Monday, July 9, 2007

Karin Jurick: Dogs Rule



The artist chooses a straightforward technique to communicate her love for animals: she brings the pet as close as possible to the viewer. Such proximity implies intimacy and companionship that reaches beyond the usual human and dog bond. The message that underlies these series of works is that we are all animals.

The depiction of the dog's hair remains convincing despite the avoidance of meticulous rendering, as it was performed, for instance, by Jan van Eyck, in the celebrated Arnolfini Portrait.

In fact, if you look closely, the Renaissance dog, though displaying a perfect hair, possesses eyes that are almost human in their expression. Furthermore, its posture may seem as rather unnatural. Comparing from a purely technical perspective, the modern descendant sheds the rigidity and pedantry that could be the flaw of the earlier period.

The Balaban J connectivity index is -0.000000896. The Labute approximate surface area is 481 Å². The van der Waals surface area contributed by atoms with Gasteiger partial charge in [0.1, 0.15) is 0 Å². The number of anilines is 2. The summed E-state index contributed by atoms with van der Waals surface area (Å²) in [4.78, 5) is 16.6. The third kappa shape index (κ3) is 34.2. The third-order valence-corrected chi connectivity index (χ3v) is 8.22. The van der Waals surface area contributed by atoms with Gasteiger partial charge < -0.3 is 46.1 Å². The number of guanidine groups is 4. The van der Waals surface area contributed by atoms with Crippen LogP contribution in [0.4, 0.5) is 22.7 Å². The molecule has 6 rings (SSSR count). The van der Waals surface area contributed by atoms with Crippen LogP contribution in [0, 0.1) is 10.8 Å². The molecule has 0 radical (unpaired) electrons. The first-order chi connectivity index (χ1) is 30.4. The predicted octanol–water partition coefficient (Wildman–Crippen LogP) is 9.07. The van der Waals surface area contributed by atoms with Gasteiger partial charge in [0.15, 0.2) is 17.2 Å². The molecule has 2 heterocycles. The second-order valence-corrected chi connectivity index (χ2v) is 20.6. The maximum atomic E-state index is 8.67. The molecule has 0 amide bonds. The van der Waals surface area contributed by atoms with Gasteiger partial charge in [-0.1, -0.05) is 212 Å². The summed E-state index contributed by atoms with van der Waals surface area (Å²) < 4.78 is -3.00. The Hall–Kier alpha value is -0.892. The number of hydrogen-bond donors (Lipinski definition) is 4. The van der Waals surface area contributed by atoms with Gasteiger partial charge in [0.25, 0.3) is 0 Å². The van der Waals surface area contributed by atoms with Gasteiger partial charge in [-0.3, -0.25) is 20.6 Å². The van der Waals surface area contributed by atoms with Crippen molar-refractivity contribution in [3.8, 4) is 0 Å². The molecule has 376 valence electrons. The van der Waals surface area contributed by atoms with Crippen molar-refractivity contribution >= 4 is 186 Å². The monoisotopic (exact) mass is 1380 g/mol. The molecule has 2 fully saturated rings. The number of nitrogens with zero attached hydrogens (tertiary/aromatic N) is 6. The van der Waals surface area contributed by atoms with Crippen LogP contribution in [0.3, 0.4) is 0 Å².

In front of us is a lively animal, with a characteristically elusive gaze and an obviously friendly demeanor. It is just about to be petted; or just was. There is a sensation of a fleeting moment: as we meet out neighbor, who walks his dog, we partake in small talk and an even smaller one with the pet. Often, it is difficult to determine which one is more memorable -- but perhaps less so for a dedicated dog lover.

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